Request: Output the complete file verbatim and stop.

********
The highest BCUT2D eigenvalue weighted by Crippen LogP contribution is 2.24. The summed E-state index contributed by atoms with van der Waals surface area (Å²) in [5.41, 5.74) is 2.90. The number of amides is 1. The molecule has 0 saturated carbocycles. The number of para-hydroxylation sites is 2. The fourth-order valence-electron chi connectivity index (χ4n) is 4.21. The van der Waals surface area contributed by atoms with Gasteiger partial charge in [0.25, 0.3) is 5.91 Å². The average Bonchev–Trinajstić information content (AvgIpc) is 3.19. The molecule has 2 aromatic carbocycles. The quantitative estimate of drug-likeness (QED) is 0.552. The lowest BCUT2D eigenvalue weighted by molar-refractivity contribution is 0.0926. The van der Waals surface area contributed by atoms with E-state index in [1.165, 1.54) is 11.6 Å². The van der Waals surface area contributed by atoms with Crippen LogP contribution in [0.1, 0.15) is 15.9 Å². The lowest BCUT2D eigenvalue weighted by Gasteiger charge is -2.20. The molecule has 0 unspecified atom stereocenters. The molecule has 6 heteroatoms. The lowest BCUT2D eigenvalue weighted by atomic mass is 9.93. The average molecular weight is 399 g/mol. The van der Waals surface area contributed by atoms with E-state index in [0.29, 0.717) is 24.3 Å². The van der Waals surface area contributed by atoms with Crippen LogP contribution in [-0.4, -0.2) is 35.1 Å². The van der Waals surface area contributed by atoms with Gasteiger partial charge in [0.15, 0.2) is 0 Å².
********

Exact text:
The highest BCUT2D eigenvalue weighted by Crippen LogP contribution is 2.24. The summed E-state index contributed by atoms with van der Waals surface area (Å²) in [5.41, 5.74) is 2.90. The number of amides is 1. The molecule has 0 saturated carbocycles. The number of para-hydroxylation sites is 2. The fourth-order valence-electron chi connectivity index (χ4n) is 4.21. The van der Waals surface area contributed by atoms with Gasteiger partial charge in [0.25, 0.3) is 5.91 Å². The average Bonchev–Trinajstić information content (AvgIpc) is 3.19. The molecule has 2 aromatic carbocycles. The quantitative estimate of drug-likeness (QED) is 0.552. The lowest BCUT2D eigenvalue weighted by molar-refractivity contribution is 0.0926. The van der Waals surface area contributed by atoms with E-state index in [1.165, 1.54) is 11.6 Å². The van der Waals surface area contributed by atoms with Crippen LogP contribution in [0.1, 0.15) is 15.9 Å². The lowest BCUT2D eigenvalue weighted by Gasteiger charge is -2.20. The molecule has 0 unspecified atom stereocenters. The molecule has 6 heteroatoms. The lowest BCUT2D eigenvalue weighted by atomic mass is 9.93. The average molecular weight is 399 g/mol. The van der Waals surface area contributed by atoms with E-state index in [0.29, 0.717) is 24.3 Å². The van der Waals surface area contributed by atoms with Crippen LogP contribution in [-0.4, -0.2) is 35.1 Å². The van der Waals surface area contributed by atoms with Gasteiger partial charge in [0.15, 0.2) is 0 Å².